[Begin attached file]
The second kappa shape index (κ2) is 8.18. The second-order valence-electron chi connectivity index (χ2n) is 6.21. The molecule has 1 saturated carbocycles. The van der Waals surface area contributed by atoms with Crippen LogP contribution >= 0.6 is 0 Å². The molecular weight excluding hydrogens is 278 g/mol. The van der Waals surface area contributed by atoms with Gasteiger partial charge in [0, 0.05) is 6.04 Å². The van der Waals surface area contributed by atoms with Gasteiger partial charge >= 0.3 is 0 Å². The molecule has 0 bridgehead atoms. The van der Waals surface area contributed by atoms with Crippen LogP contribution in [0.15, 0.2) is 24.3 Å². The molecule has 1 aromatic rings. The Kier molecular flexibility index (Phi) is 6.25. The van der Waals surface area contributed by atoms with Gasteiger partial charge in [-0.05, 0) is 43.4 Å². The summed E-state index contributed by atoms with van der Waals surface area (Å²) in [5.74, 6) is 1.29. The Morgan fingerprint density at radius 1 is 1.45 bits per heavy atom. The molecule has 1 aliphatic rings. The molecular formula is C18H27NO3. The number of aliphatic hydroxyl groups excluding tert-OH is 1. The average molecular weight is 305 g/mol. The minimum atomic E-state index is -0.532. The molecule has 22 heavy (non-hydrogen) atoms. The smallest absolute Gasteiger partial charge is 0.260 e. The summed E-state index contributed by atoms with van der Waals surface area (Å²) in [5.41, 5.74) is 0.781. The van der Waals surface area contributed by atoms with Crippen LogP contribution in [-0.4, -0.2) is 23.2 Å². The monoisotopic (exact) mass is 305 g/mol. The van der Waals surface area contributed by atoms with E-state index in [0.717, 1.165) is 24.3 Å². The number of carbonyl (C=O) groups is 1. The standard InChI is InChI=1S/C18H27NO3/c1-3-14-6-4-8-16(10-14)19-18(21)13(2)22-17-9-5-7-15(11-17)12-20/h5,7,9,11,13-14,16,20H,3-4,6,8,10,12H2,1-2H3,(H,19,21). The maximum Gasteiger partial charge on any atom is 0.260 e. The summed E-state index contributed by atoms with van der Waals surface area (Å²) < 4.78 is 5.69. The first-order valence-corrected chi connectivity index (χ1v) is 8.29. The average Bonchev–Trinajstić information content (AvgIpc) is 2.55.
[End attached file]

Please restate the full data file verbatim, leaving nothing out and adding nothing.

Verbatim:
The second kappa shape index (κ2) is 8.18. The second-order valence-electron chi connectivity index (χ2n) is 6.21. The molecule has 1 saturated carbocycles. The van der Waals surface area contributed by atoms with Crippen LogP contribution >= 0.6 is 0 Å². The molecular weight excluding hydrogens is 278 g/mol. The van der Waals surface area contributed by atoms with Gasteiger partial charge in [0, 0.05) is 6.04 Å². The van der Waals surface area contributed by atoms with Gasteiger partial charge >= 0.3 is 0 Å². The molecule has 0 bridgehead atoms. The van der Waals surface area contributed by atoms with Crippen LogP contribution in [0.15, 0.2) is 24.3 Å². The molecule has 1 aromatic rings. The Kier molecular flexibility index (Phi) is 6.25. The van der Waals surface area contributed by atoms with Gasteiger partial charge in [-0.05, 0) is 43.4 Å². The summed E-state index contributed by atoms with van der Waals surface area (Å²) in [5.74, 6) is 1.29. The Morgan fingerprint density at radius 1 is 1.45 bits per heavy atom. The molecule has 1 aliphatic rings. The molecular formula is C18H27NO3. The number of aliphatic hydroxyl groups excluding tert-OH is 1. The average molecular weight is 305 g/mol. The minimum atomic E-state index is -0.532. The molecule has 22 heavy (non-hydrogen) atoms. The smallest absolute Gasteiger partial charge is 0.260 e. The summed E-state index contributed by atoms with van der Waals surface area (Å²) in [5.41, 5.74) is 0.781. The van der Waals surface area contributed by atoms with Crippen LogP contribution in [-0.4, -0.2) is 23.2 Å². The monoisotopic (exact) mass is 305 g/mol. The van der Waals surface area contributed by atoms with E-state index in [0.717, 1.165) is 24.3 Å². The number of carbonyl (C=O) groups is 1. The standard InChI is InChI=1S/C18H27NO3/c1-3-14-6-4-8-16(10-14)19-18(21)13(2)22-17-9-5-7-15(11-17)12-20/h5,7,9,11,13-14,16,20H,3-4,6,8,10,12H2,1-2H3,(H,19,21). The maximum Gasteiger partial charge on any atom is 0.260 e. The summed E-state index contributed by atoms with van der Waals surface area (Å²) < 4.78 is 5.69. The first-order valence-corrected chi connectivity index (χ1v) is 8.29. The average Bonchev–Trinajstić information content (AvgIpc) is 2.55.